The TAP was created in 2012 to give local governments access to a small percentage of federal transportation funds for local priorities. The Infrastructure Investment and Jobs Act (IIJA) included a new policy meant to give the state the opportunity to use safety funds as local matches for TAP projects that address local safety concerns. However, the IIJA language requires the state to identify every specific project that would be eligible. The Langenkamp Safety Act would clarify language to make it easier for the state to take advantage of this flexibility by allowing the state to match local government-identified projects while also ensuring the funds are used only on safety-oriented projects.

What it does:

While it does not spend any new money or create any new mandates on states, it does:

  • help reduce the disconnect between state-identified and locally-identified priorities by giving the state the flexibility to spend safety dollars on local priorities.
  • give states flexibility to fund bicycle and walking safety projects with 100% federal funds, including for locally identified safety priorities.
  • make it easier for states and local governments to fund the safety projects identified in IIJA- funded safety plans.
  • highlight the need to fill gaps in biking and walking networks, and will allow projects to be eligible for funding under HSIP.

The ask made on Hill Day: Co-sponsor this bill. The Bipartisan House bill is sponsored by Reps. Blumenauer (D-OR) and Raskin(D-MD). The Senate bill is sponsored by Senators Cardin (D-MD), Van Hollen (D-MD) and Baldwin (D-WI). 

Bicycling In Kids’ Education (B.I.K.E) Act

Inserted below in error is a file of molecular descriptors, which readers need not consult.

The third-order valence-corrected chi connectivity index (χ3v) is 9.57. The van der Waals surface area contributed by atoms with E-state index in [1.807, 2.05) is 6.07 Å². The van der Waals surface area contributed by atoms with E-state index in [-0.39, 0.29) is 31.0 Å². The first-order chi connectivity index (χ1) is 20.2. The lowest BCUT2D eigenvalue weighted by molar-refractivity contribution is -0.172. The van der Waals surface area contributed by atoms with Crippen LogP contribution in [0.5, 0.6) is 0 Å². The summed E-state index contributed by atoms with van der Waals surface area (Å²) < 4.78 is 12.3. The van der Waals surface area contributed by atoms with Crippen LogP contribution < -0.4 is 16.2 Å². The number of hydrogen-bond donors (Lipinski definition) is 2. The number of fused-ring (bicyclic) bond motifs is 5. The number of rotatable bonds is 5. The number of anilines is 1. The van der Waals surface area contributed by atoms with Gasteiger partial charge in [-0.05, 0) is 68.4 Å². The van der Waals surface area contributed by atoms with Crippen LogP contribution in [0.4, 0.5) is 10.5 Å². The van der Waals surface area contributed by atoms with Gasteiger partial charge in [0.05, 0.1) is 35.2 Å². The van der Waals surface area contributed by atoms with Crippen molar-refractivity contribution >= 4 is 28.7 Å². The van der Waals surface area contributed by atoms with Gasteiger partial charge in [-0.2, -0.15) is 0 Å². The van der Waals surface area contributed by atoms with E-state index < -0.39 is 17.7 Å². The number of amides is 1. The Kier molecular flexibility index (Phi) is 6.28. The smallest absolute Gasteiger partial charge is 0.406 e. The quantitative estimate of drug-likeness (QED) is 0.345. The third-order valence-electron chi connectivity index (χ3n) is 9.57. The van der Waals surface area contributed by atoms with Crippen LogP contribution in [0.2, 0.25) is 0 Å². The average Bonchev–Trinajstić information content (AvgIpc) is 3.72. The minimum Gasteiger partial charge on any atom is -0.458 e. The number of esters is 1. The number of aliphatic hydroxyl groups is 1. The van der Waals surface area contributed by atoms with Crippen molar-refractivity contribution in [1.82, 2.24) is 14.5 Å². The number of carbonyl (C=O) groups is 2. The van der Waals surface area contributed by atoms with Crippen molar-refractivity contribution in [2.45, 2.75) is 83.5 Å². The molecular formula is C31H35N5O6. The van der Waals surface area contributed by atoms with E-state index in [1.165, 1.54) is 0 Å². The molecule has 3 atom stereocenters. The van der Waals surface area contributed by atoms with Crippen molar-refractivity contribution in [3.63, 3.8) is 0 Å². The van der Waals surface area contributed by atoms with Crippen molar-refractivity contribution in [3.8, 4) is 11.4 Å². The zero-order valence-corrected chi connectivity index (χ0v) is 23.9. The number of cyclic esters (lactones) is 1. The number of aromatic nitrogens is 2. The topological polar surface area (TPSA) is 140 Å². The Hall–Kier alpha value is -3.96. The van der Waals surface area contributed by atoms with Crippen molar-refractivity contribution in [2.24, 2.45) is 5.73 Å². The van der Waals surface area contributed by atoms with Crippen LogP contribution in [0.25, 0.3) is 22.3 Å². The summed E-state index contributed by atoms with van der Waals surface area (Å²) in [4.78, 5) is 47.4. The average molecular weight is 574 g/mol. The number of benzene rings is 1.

What is is:

The Bicycling In Kids’ Education (B.I.K.E) Act would make in-school bike education programs eligible for Sections 405 of State Highway Safety Program grant funding.

The State Highway Safety Program, established under the Highway Safety Act of 1966, was designed to fund education and enforcement programs aimed at reducing traffic crashes and resulting deaths and injuries. As vulnerable road user deaths rise across the country, it is pertinent this crucial grant funding is expanded to include vulnerable children on bikes.

What it does:

Specifies in-school, on bicycle education programs in elementary and secondary schools as eligible for Highway Safety Grants targeted to decreasing non-motorized road user fatalities involving motor vehicles.

Directs the Secretary of Transportation to update and disseminate curriculum for in school on bike education.

The ask made on Hill Day: Co-sponsor this bill. The B.I.K.E Act is sponsored by Representative Magaziner.

What’s next? Those who joined us for lobby day are in the process of following up with the legislative staffers who set aside the time to discuss the issues in the districts that make up the Greater Philadelphia area. A big thanks to The League of American Bicyclists for hosting the event and giving us the space to discuss these issues. Interested in participating in next year’s lobby day? Contact the Bicycle Coalition’s Regional Organizer at for more information.

Washington DC Infrastructure Tours:

The District has some of the best bicycle infrastructure in the country (although it is still not fully connected). If you are in Washington anytime soon you should rent a bike from Capital BikeShare and explore any of these 7-11 mile tours:

Exploring District Trails –
DC Protected Bike Lane Ride –
Neighborhood Bikeways Route –

The Bicycle Coalition of Greater Philadelphia leads the movement to make every bicycle ride safe, to empower youth and adults to ride, and to foster a ridership that reflects the diversity of the region. Join or renew to continue that advocacy and education work throughout the region. More info here.